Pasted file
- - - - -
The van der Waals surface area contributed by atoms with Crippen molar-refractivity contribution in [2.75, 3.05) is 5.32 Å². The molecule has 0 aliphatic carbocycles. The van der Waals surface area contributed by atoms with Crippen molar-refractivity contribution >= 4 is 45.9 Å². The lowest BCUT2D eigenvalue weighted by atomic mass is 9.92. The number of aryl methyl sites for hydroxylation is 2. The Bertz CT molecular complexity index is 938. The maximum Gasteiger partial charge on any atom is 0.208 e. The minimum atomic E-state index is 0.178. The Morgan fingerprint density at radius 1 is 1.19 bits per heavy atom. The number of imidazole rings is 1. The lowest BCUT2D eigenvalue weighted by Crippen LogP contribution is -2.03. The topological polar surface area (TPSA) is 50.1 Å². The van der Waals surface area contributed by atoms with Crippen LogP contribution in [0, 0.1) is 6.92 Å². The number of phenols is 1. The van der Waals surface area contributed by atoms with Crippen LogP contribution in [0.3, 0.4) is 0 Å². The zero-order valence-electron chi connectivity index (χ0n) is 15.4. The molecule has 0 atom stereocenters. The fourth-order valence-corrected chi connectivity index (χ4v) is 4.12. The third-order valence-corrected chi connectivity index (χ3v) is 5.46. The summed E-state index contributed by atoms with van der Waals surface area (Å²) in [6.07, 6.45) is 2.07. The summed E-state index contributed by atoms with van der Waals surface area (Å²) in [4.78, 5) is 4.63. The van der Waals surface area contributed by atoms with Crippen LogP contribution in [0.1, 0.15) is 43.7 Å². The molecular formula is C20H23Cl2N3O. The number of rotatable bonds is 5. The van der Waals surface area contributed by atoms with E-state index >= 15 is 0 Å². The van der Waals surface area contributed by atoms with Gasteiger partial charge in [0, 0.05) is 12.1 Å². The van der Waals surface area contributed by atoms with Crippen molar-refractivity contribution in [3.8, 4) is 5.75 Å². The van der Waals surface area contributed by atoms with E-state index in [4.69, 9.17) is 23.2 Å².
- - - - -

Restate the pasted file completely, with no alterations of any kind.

The van der Waals surface area contributed by atoms with Crippen molar-refractivity contribution in [2.75, 3.05) is 5.32 Å². The molecule has 0 aliphatic carbocycles. The van der Waals surface area contributed by atoms with Crippen molar-refractivity contribution >= 4 is 45.9 Å². The lowest BCUT2D eigenvalue weighted by atomic mass is 9.92. The number of aryl methyl sites for hydroxylation is 2. The Bertz CT molecular complexity index is 938. The maximum Gasteiger partial charge on any atom is 0.208 e. The minimum atomic E-state index is 0.178. The Morgan fingerprint density at radius 1 is 1.19 bits per heavy atom. The number of imidazole rings is 1. The lowest BCUT2D eigenvalue weighted by Crippen LogP contribution is -2.03. The topological polar surface area (TPSA) is 50.1 Å². The van der Waals surface area contributed by atoms with Crippen LogP contribution in [0, 0.1) is 6.92 Å². The number of phenols is 1. The van der Waals surface area contributed by atoms with Crippen LogP contribution in [0.3, 0.4) is 0 Å². The zero-order valence-electron chi connectivity index (χ0n) is 15.4. The molecule has 0 atom stereocenters. The fourth-order valence-corrected chi connectivity index (χ4v) is 4.12. The third-order valence-corrected chi connectivity index (χ3v) is 5.46. The summed E-state index contributed by atoms with van der Waals surface area (Å²) in [6.07, 6.45) is 2.07. The summed E-state index contributed by atoms with van der Waals surface area (Å²) in [4.78, 5) is 4.63. The van der Waals surface area contributed by atoms with Crippen LogP contribution in [0.1, 0.15) is 43.7 Å². The molecular formula is C20H23Cl2N3O. The number of rotatable bonds is 5. The van der Waals surface area contributed by atoms with E-state index >= 15 is 0 Å². The van der Waals surface area contributed by atoms with Gasteiger partial charge in [0, 0.05) is 12.1 Å². The van der Waals surface area contributed by atoms with Crippen molar-refractivity contribution in [3.8, 4) is 5.75 Å². The van der Waals surface area contributed by atoms with E-state index in [4.69, 9.17) is 23.2 Å².